The joseki ends this way. Negru 8 is necessary to capture Alb Δ. Here is another version of the joseki. 6. Alb 5 is a skillful way of handling Negru’s tactics. Dia. Dia. 5.Exchange Dia. with both sides getting good positions. It is much easier for Negru to make a fair trade like this than to get involved in an unfavorable fight on the right side. Instead of playing as above. it would be more circumspect of Negru to push through and cut with 2 and 4 in this diagram. 74 . 7. the alternative mentioned at the head of the section.
5. For the sake of explaining it a little more. but Negru can dodge around it if he decides it would be best not to get into a running fight. You will learn more about this joseki in section 31. This is another fair trade. 8. 10. The tesuji of Alb 5 is worth remembering. After these strong-arm tactics. which we ask you to figure out for your-self. In conclusion Alb’s keima at 1 is a rather aggressive move. Alb must give thought to Negru ‘a’. Alb should defend with 13. Whether or not Negru can successfully push through there and cut or not depends on a shicho.Dia. For the present. Dia. and this time he gets much the better of it. 75 . 9. remember the tesuji at Alb 5 in Dia. and Negru should do likewise with 14. and 11. see what happens when Negru answers it at 6. But if the shicho favors Alb. Alb can push him around with 7. having two reasonably good side groups while Negru has just a small corner and some weak stones in the center. 9. Dia. If the shicho favors Negru. he can play 1 here.
So far we have seen two examples of this strategy in the two-point jump and the keima. Alb has accomplished his purpose of separating Negru’s stones. If Negru fails to play 4 . All the same...SECTION 11 In answer to any squeeze play. preparing to counterattack on one side or the other. so instead of running further out into the center at ‘a’. Alb 3 is not without its aggressive intentions. At this point. 76 . (Another idea is to attack at once at ‘b’). it is better for him to slide into the corner at 3. ‘a’ remains a big point for either side. A third is the diagonal play at 1 featured in this section. Negru 2 is the simplest response to it. it is natural to run out into the center.
and Alb’s corner group is suffering.. Alb Dia..The reason for Negru 4 Dia. Dia. which is more important. 77 . 1. Following Negru 8 . drifting group of stones like this. Negru is becoming strong around the outside. Negru can answer it at 2 or 5. but while he is struggling to occupy a small territory on the side. board. 3. taking away Negru’s room for eyes at the side. Alb can attack with 1 in this diagram. There is no good way for Negru to answer Alb 1. Alb manages to live. 2. it is most annoying to have a large. But with Negru Δ on the 1 loses its sting.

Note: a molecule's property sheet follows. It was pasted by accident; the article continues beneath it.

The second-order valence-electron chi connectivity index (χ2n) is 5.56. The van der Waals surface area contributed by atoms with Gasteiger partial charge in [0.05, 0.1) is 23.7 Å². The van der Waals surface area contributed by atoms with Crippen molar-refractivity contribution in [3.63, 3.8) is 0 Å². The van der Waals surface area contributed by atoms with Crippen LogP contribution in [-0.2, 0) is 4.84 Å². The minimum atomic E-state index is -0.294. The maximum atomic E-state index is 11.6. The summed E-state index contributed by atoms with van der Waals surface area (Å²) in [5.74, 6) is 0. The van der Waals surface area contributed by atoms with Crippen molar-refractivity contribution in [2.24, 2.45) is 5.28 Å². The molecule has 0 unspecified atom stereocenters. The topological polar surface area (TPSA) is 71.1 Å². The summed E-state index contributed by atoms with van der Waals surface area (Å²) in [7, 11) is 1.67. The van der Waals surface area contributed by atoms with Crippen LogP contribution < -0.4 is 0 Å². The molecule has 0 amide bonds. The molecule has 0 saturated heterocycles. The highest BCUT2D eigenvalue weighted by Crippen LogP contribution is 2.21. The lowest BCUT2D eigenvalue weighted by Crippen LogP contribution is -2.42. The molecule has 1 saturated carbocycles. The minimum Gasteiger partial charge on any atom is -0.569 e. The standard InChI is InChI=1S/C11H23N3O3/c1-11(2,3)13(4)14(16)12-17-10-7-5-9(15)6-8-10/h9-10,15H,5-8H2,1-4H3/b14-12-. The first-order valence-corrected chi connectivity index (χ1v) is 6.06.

4. Notice a tesuji which occurs in this shape: if Negru later plays ‘a’. to fight. If Alb wants to attack on the lower side after the basic joseki. Alb will answer at ‘b’. Dia. but then Alb can play at 9. but Alb plays 3 and jumps out into the center at 5. If Negru does not feel like fighting.The right way to attack Dia. Alb 3 is a sacrifice stone. 5. he should play 1 here. he can answer Alb 1 with 2 in this diagram to connect along the lower side. Negru can answer strongly at 2. 78 . After exchanging 6 for 7 Negru takes a good point at 8. This time he has done his damage to the lower side and gotten out into the center as well. or at some point in the lower left.
Usually Negru prefers Dia. it revives the possibility of Alb ‘a’.Dia. it prepares for an attack on the single Negru stone on the right side. 1 is also a big point for Alb. If he has a good chance to play it. 6. or in something similar. For another. 7. 8. 79 . Dia. 4 to this. it enlarges Negru’s territory. Alb has built up a lot of power in the center while pressing Negru’s territory down to the edge of the board. 1 is a big point for Negru. A large point Dia. It prevents the nonsense of Dias. For one thing. The sequence begun in the last diagram ends in this way. and it protects Negru Δ. 4-6. as will be seen in the next diagram.
11. Dia. Even if Negru gets in the two moves Δ shown in this diagram. 10. Alb 4 gives the Alb stones excellent eye-making potential. Dia. Negru had better answer Alb 1 by playing 2 right on top of it. Considering the presence of Alb Δ. If Negru attacks this way. 80 .Dia. 12. 9. Alb is safe Dia. The invasion ends in Alb’s getting the corner. but in gote. Alb can live easily by playing 1 in the corner. he gains corner profit. The Alb stones in the basic joseki are almost indestructible.
Dia. and Alb made the diagonal move at 12. and answered Negru 17 by connecting underneath at 18. Alb confronted Negru’s stones at 14 and Negru took the key point in the corner at 15. This gives him corner profit. for a reason explained in the next diagram.Variations Dia. 13. This professional game illustrates another of the variations of the basic joseki. 81 . Alb attacked at 16. but Alb is more out into the center than before. but now Negru played 13 instead of ‘a’. Negru made his squeeze play at 11. 14. One variation in the basic joseki occurs When Negru plays 2 at the three-three point to keep Alb out of the corner.